One of the first decisions a children's novel writer must make is will the novel be a middle grade or a young adult? Knowing the differences will save you an enormous amount of time and inconsolable frustration. (Been there, done that.)
I wrote a 70,000-word YA, revised it many times, had several critiques including paying for whole novel critiques. The last critiquer suggested “it’s more of a middle grade than a young adult.”
Ok, I thought. I can make the changes, it shouldn’t be so bad. Shortly after I started, I realized I’ll have to check and revise almost every sentence, delete scenes, change scenes and add scenes. It was a nightmare and I realized I would be rewriting the entire novel. (I have shelved that project until I can decide what to do with it.)
I’ve broken down the differences between middle grade and young adults novels.
1. MG basics: Age of readers, 8 to 12; word count 30,000 to 50,000; age of protagonist usually 10 to 13.
YA basics: Age of readers, 13 to 18; word count 50,000 to 75,000; age of protagonist 14 and up.
2. Romantic relationships: MG: holding hands, having a crush, innocent kiss or first kiss and starting to like someone as more than a friend.
YA: character can be sexually active and relationships can involve deep feelings of love.
3. Language: MG: swearing should be avoided (even though we know that many in that age group swear). Your book could be banned because of profanity and parents won’t buy it.
YA: swearing is more acceptable, but don’t do it gratuitously, in other words, is the swearing appropriate to the situation, the emotion that is being displayed, etc.
4. Violence: MG: brutal viciousness (stabbing, machine gun slaughters, etc.) are not acceptable in this category. Remember the reader is as young as 8 and in third grade. Your book will be banned or rejected by editors or agents.
YA: violence is acceptable, but it should serve a purpose and not thrown in because you’re trying to make the book edgy or feel this will make it YA. YA books can also be banned for sexual content, language and violence.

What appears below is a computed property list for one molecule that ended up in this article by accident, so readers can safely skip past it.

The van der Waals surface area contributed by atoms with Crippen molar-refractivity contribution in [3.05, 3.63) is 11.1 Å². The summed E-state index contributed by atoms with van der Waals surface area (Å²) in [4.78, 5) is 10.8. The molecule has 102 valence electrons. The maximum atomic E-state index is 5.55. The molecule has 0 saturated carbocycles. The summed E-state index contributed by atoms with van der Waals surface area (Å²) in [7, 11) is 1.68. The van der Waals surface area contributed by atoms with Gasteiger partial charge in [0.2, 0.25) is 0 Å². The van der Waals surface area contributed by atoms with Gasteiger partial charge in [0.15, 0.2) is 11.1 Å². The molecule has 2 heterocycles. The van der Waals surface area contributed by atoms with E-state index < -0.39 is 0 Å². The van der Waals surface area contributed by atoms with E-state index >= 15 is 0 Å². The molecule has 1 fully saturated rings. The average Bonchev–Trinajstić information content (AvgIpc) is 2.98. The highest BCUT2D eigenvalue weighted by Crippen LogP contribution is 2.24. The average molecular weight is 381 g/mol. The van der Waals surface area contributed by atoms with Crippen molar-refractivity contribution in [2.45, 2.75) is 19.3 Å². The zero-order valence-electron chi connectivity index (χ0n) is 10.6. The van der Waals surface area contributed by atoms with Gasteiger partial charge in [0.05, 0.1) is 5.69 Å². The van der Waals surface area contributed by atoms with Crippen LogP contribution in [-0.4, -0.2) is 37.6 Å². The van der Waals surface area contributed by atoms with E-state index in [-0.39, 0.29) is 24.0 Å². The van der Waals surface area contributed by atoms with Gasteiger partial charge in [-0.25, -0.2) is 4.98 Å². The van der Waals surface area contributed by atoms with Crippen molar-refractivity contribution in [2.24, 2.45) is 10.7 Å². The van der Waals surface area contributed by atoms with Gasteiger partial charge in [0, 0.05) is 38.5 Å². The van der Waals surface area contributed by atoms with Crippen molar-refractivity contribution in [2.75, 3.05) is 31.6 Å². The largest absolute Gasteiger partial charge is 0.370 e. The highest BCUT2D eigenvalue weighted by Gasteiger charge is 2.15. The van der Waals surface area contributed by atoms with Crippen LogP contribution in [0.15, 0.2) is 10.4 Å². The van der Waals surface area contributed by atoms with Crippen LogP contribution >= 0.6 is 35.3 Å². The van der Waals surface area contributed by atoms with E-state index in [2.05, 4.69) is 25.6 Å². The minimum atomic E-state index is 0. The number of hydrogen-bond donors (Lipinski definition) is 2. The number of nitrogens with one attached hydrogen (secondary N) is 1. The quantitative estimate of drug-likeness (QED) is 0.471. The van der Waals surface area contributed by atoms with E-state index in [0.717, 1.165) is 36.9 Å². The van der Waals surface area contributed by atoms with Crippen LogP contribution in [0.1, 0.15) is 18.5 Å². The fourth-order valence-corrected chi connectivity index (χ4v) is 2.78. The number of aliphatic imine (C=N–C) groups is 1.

5. Their world: MG: their focus is on home, family and friends and their place within that structure. They may engage in pretend play. They are dependent upon parents for transportation, money, food, clothing and shelter. Even if they have a part time job, they are not able to meet all their needs. They do not think long term, for example, what college do they want to attend, etc.
YA: they have more freedom, more experiences and more opportunities which means more decision making. They drive, they may drink, do drugs, etc. They may make poor choices because they are inexperienced in the real world of adulting. They start thinking about the future: going to college or not going, what do they want to do with their life, etc.
6. Interpreting experiences: MG: they will be having new experiences and new feelings that will be foreign to them. They may have trouble processing them and understanding them.
YA: when they have new experiences, they may be able to draw on a past experience to help them interpret the situation.
7. Language and voice: MG: simple sentence structure (not easy reader structure), but the sentences are not punctuated with a lot of asides and howevers and extraneous thoughts and are usually written in third person.
YA: sentence structure is more complicated, there can be multiple clauses within a sentence and the sentence could be a whole paragraph. The voice is usually first person.
8. Ending: MG: these usually have a happy ending or end with hope. The main character is transformed because of her experience and now sees her world with a different perspective.
YA: the ending can be happy or sad. Through their experiences or journey, their world has crashed into the real world. The main character is trying to find their identity, their purpose. Some of these questions have been answered and some not, but they know the answers are out there.
If you’re writing MG, read MG and pay attention to the sentence structure, vocabulary, word choice and if using analogies, make sure they are relatable experiences to the MG reader.
The same applies if you are writing for YA. Read them. Study them. Pay attention to content, message, amount of sex, violence and language.
For more information and my sources: